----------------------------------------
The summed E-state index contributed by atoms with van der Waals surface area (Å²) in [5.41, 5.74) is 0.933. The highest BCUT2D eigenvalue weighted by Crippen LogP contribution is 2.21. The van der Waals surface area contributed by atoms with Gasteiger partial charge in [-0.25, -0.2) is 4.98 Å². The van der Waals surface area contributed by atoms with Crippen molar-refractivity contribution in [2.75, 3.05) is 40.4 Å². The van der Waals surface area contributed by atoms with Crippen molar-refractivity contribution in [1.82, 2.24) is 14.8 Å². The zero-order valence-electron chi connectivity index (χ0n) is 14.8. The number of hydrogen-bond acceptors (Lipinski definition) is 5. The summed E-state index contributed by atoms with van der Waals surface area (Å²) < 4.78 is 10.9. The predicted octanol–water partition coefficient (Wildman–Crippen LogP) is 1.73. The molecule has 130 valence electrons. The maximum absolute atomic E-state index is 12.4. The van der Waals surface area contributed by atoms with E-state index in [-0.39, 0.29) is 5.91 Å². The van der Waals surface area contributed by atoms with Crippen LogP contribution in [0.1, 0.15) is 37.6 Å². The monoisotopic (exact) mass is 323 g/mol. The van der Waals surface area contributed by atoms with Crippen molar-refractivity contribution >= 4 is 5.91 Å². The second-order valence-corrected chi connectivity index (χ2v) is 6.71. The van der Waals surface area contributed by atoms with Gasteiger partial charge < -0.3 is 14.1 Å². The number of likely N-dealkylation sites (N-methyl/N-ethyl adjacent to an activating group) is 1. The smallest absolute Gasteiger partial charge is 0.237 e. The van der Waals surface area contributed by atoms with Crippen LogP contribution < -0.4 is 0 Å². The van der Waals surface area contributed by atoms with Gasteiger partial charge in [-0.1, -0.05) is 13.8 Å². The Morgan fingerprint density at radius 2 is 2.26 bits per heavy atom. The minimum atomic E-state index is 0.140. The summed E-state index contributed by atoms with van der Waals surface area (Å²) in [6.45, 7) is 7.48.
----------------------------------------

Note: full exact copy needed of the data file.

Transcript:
The summed E-state index contributed by atoms with van der Waals surface area (Å²) in [5.41, 5.74) is 0.933. The highest BCUT2D eigenvalue weighted by Crippen LogP contribution is 2.21. The van der Waals surface area contributed by atoms with Gasteiger partial charge in [-0.25, -0.2) is 4.98 Å². The van der Waals surface area contributed by atoms with Crippen molar-refractivity contribution in [2.75, 3.05) is 40.4 Å². The van der Waals surface area contributed by atoms with Crippen molar-refractivity contribution in [1.82, 2.24) is 14.8 Å². The zero-order valence-electron chi connectivity index (χ0n) is 14.8. The number of hydrogen-bond acceptors (Lipinski definition) is 5. The summed E-state index contributed by atoms with van der Waals surface area (Å²) < 4.78 is 10.9. The predicted octanol–water partition coefficient (Wildman–Crippen LogP) is 1.73. The molecule has 130 valence electrons. The maximum absolute atomic E-state index is 12.4. The van der Waals surface area contributed by atoms with E-state index in [-0.39, 0.29) is 5.91 Å². The van der Waals surface area contributed by atoms with Crippen LogP contribution in [0.1, 0.15) is 37.6 Å². The monoisotopic (exact) mass is 323 g/mol. The van der Waals surface area contributed by atoms with Crippen molar-refractivity contribution >= 4 is 5.91 Å². The second-order valence-corrected chi connectivity index (χ2v) is 6.71. The van der Waals surface area contributed by atoms with Gasteiger partial charge < -0.3 is 14.1 Å². The number of likely N-dealkylation sites (N-methyl/N-ethyl adjacent to an activating group) is 1. The smallest absolute Gasteiger partial charge is 0.237 e. The van der Waals surface area contributed by atoms with Crippen LogP contribution < -0.4 is 0 Å². The van der Waals surface area contributed by atoms with Gasteiger partial charge in [-0.1, -0.05) is 13.8 Å². The Morgan fingerprint density at radius 2 is 2.26 bits per heavy atom. The minimum atomic E-state index is 0.140. The summed E-state index contributed by atoms with van der Waals surface area (Å²) in [6.45, 7) is 7.48.